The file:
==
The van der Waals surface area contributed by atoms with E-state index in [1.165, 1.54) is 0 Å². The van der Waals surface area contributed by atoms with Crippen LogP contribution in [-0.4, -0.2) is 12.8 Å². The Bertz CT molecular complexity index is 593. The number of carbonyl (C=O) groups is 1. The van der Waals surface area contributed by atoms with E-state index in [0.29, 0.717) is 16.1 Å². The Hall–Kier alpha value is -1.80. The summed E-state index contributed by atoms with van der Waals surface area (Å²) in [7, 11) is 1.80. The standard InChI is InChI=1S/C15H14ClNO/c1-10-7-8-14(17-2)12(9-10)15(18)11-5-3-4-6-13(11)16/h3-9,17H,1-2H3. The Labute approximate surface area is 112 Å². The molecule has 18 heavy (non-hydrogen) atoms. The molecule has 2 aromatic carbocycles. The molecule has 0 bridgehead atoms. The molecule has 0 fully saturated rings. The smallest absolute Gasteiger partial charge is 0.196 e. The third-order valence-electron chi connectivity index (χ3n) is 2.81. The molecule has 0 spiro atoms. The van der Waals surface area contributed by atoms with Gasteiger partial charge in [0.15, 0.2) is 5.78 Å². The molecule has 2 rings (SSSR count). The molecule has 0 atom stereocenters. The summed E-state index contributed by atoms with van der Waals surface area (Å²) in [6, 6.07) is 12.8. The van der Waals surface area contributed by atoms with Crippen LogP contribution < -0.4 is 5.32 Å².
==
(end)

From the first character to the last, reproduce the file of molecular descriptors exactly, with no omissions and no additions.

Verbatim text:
The van der Waals surface area contributed by atoms with E-state index in [1.165, 1.54) is 0 Å². The van der Waals surface area contributed by atoms with Crippen LogP contribution in [-0.4, -0.2) is 12.8 Å². The Bertz CT molecular complexity index is 593. The number of carbonyl (C=O) groups is 1. The van der Waals surface area contributed by atoms with E-state index in [0.29, 0.717) is 16.1 Å². The Hall–Kier alpha value is -1.80. The summed E-state index contributed by atoms with van der Waals surface area (Å²) in [7, 11) is 1.80. The standard InChI is InChI=1S/C15H14ClNO/c1-10-7-8-14(17-2)12(9-10)15(18)11-5-3-4-6-13(11)16/h3-9,17H,1-2H3. The Labute approximate surface area is 112 Å². The molecule has 18 heavy (non-hydrogen) atoms. The molecule has 2 aromatic carbocycles. The molecule has 0 bridgehead atoms. The molecule has 0 fully saturated rings. The smallest absolute Gasteiger partial charge is 0.196 e. The third-order valence-electron chi connectivity index (χ3n) is 2.81. The molecule has 0 spiro atoms. The van der Waals surface area contributed by atoms with Gasteiger partial charge in [0.15, 0.2) is 5.78 Å². The molecule has 2 rings (SSSR count). The molecule has 0 atom stereocenters. The summed E-state index contributed by atoms with van der Waals surface area (Å²) in [6, 6.07) is 12.8. The van der Waals surface area contributed by atoms with Crippen LogP contribution < -0.4 is 5.32 Å².